Happy New World. What Next?

Were you almost disappointed that the world didn’t end on 12/21 as supposedly predicted by the Mayans?

After all, now you still have to pay off that credit card debt, make those decisions about your life direction, continue to clean the house and take care of your multitudinous obligations.

A bit tongue-in-cheek of course, but I have heard a conversations like this.

Of course most of us knew that the ‘end of the world’ prediction was really more about a transition into a new world. That’s why I heard the greeting “Happy New World” more than once during the past couple of weeks.

I like it. Happy New World. A New Year, a New World.

New age mumbo jumbo aside, there’s no arguing that 2012 was a difficult year for many. Now that we’re done with all of that end of the world stuff it does feel like a shift has occurred. 2013 is ripe with potential.

Every day, every hour even, represents a new opportunity. Even so, there’s something about hanging up a new calendar that makes a fresh start seem more real, more attainable.

Yet we all know whither those new year’s resolutions often go.

We’re already a third of the way into January, so perhaps yours (if you still make them) have already begun to drift.

How can we make the most of the psychological potential of a new year without deluding ourselves with a bunch of unattainable resolutions?

If, like me, you’ve always been an all or nothing type, you might be struggling with this.

But either/or thinking doesn’t work – not for changing the world and not for changing our own lives.

What does work is thinking small.

What? That sounds so counter-intuitive.

I don’t mean never think big. Your grand vision is important and deserves its place.

But when it comes to taking action to attain that vision it’s time to dial it back into the smallest possible steps you can imagine.

And then break them down some more.

Here’s the other thing that works:  Forgive yourself.

So you didn’t make it to the gym six days last week, despite the firm intention you set on January 1st.

So what?

Forgive. And move on. It’s okay. Go to the gym tomorrow.

One of the hugest ways we sabotage ourselves and our own intentions is by assuming we’ve totally blown it and there’s no point in even trying anymore once we take one little misstep.

Believe me, I’ve been there, done that. And still doing it. That’s why I write about it. To remind myself again and again.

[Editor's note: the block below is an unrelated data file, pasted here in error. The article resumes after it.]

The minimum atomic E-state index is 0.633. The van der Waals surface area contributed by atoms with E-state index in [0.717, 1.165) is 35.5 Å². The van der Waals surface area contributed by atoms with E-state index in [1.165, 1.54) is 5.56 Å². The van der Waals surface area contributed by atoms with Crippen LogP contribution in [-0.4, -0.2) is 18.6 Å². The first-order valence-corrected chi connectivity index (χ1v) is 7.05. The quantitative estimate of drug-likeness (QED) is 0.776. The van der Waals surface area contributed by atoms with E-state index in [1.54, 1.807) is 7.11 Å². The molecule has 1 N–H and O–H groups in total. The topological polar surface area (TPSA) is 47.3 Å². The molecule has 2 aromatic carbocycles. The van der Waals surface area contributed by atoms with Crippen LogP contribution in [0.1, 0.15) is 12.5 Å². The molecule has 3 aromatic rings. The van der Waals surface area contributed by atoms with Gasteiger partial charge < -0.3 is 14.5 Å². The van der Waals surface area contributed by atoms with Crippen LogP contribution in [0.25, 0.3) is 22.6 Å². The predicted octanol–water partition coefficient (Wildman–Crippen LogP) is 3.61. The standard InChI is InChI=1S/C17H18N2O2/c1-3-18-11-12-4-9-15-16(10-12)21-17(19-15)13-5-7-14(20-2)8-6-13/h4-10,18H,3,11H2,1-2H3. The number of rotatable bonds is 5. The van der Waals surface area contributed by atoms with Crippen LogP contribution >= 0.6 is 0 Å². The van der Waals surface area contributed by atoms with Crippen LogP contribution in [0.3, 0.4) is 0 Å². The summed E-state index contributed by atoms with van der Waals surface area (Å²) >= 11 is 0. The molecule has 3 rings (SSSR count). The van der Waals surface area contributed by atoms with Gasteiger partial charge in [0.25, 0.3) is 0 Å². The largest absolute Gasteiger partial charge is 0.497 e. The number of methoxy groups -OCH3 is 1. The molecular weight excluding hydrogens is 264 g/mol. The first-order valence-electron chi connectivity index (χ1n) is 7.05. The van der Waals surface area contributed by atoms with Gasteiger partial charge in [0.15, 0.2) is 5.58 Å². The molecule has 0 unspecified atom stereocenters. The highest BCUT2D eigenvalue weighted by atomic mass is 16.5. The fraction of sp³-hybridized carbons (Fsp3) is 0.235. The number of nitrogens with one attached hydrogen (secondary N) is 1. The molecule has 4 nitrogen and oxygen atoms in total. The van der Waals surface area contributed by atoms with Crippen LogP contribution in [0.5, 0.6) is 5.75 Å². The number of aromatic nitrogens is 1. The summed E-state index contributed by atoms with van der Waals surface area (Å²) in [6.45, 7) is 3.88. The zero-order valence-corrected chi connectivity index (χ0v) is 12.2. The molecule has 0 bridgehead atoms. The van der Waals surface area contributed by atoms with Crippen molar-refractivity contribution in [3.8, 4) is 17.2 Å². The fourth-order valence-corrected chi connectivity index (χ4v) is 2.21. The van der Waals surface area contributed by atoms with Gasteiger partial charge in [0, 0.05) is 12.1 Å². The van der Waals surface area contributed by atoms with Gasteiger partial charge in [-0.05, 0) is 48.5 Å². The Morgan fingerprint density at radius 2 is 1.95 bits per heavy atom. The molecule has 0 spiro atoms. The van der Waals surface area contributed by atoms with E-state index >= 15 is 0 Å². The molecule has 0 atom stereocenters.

A Different Swipe At Yearly Planning

Super organized people began their yearly review and new year goal-setting in November and December.

And then there’s us overwhelmed/lazy/still-figuring-this-stuff-out types who get caught on December 31st wondering what’s next.

In past years my Decembers have been chock full of obligations both real and imagined, as well as a serious amount of partying. Which I loved. And which did not leave me much time for reviewing and goal-setting.

This year was different however; in the early weeks of December (inspired by the Reset Revive Restart program) I took a little time to reflect on the successes and challenges of the last year and to set intentions.

I chose a different tack this time though.

My MO in the past was to consider all that was left undone in the previous 12 months, berate myself intensively for my failures, and then imagine a future where I became completely organized, efficient, full of purpose and able to execute numerous huge goals – including losing weight, making a far larger income, giving generously, always being available and of service to those in need, getting much fitter, and on and on and on…

These weren’t so much New Year’s resolutions (I gave up on those before I even reached adulthood I think.) They were more like promises to finally be that person I imagined myself to be. To fulfill that potential I could feel in myself.

I’ve realized my biggest accomplishment last year was beginning (just beginning, mind you) to accept the person I actually am.